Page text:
I heard her voice start to ask me something else, but I hit the gas and went into the zoo, and the security guard slammed the fence shut behind me.
I drove slowly down to my area of the zoo, not used to driving through the freaking zoo. The walkways were ominously empty, devoid of the usual crowds. I finally got to where I needed to be, got into my uniform, pinned my nametag onto my shirt and rushed to the morning meeting space only to find everyone leaving, faces drawn and tense.
"What happened? What's up?" I asked a coworker.
"Well," she said, "They kind of just went over everything. Basically, tiger got out. One guy died. We'll be closed for a bit, and we're not allowed to talk to the press. Just tell them 'no comment,' if they come by. Other than that, I don't exactly feel like rehashing everything right now."
"Oh. Yeah, sure, ok," I said. And found my supervisor I was working with that day. I cleaned like usual. I pet the goats and sheep. I mucked out the barn. I did everything like usual. Except nothing was usual. The grounds were so quiet. No chatter or laughter. Just everyone in their own world, trying to make sense of something that most definitely did not make any sense. A man had been killed by our tiger. Our tiger had been killed by our police. And on our radios, we heard conversations like, "Sweeping Bears now." Then 30 minutes later. "Bears clear." "Sweeping meadows." ... "Meadows clear."
Sweeping for bodies. No one knew how long Tatiana had been out before she killed that guy, who else she might have grabbed along the way. People. Animals. No one knew. It had to be checked.
A little later, my coworker who'd told me she wasn't ready to rehash anything asked if I wanted to walk and get coffee, our usual morning ritual. I said yes. Then I blurted out, "Can I talk to you about something?"
"Yeah, sure," she said.
My own dam of words burst forth. "I'm so freaked out, a lady asked me a question this morning, and I didn't know she was a reporter, and she asked why I was there, to feed the animals? And I said, 'yeah uh to feed the animals,' and I'm so... I feel like such an idiot. I don't know why I didn't just say 'No comment,' like you're supposed to! I didn't even think of that! You don't think they'll put that on the news do you?? Is anyone going to be angry with me for talking to the press? I had NO idea she was press!"
Amber giggled. "Oh, don't worry, you're fine, Meghan!"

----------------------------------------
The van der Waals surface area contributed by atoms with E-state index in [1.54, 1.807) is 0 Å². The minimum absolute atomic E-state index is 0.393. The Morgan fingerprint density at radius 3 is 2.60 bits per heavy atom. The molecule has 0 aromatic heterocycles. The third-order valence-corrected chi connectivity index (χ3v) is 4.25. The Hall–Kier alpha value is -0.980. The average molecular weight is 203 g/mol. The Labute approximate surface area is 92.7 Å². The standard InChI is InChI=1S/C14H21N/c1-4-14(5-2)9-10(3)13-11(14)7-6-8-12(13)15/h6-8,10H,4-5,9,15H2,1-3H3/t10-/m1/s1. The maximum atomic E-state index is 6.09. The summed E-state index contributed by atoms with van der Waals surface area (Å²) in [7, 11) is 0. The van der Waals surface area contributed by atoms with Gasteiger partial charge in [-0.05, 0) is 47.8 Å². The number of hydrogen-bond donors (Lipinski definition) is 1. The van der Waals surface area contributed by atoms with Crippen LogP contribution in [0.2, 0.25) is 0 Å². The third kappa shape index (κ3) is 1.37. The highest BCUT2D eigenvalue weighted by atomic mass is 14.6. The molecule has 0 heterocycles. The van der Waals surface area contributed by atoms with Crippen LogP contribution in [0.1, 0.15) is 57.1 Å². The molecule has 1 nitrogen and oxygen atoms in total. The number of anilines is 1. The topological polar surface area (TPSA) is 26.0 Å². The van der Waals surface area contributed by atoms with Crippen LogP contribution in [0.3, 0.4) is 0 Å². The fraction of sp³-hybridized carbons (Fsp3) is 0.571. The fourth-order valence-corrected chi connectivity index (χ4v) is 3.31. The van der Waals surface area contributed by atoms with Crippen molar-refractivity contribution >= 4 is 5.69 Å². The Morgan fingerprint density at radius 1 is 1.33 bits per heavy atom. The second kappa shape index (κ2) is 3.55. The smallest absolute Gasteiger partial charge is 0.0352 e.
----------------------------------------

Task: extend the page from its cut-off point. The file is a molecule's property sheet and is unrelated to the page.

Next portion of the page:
"Whatever! You didn't say anything. It's not like you spouted off about what an idiot that guy was for teasing the tiger in the first place, or something like that. You just said something true. That's fine. I mean, it's not great. No comment is definitely the better answer. But whatever, you didn't know."
"Ok," I breathed. "Ok, thanks," I said and sighed.
Later, she teased me again at the lunch table, telling others how worked up I'd gotten, and I was able to laugh about it then, but only half heartedly. I still watched the news that night, and to my great and dramatic relief, while they talked about the tiger escape and attack, they did not show my wide eyed deer in the headlight face muttering that we needed to take care of the animals.
But we did. Need to. That IS why we were all there. It's why any of us is ever working at a zoo. That's what we care about and what our passion is. And thankfully, the reporters stopped coming after a while, stopped bugging us. I was so tense after that I felt like I couldn't talk to a soul about it. That "no comment," was more a state of life regarding anyone and everyone who wanted to know anything about it. Thankfully that didn't last forever, and I was able to feel more able to speak about it all after the fact. I think most of us were just shocked. And sad. That a group of 20 yr old men would tease and throw things at a tiger to the point of angering her enough to leap across a moat and scratch her way up, to stalk them through the zoo and hurt no one else except them. One of them died. And she died. And our hearts were broken. It really is hard to know what to say when something like that happens. Even if they hadn't told us to be quiet about it, I'm not sure I could have found the words anyway.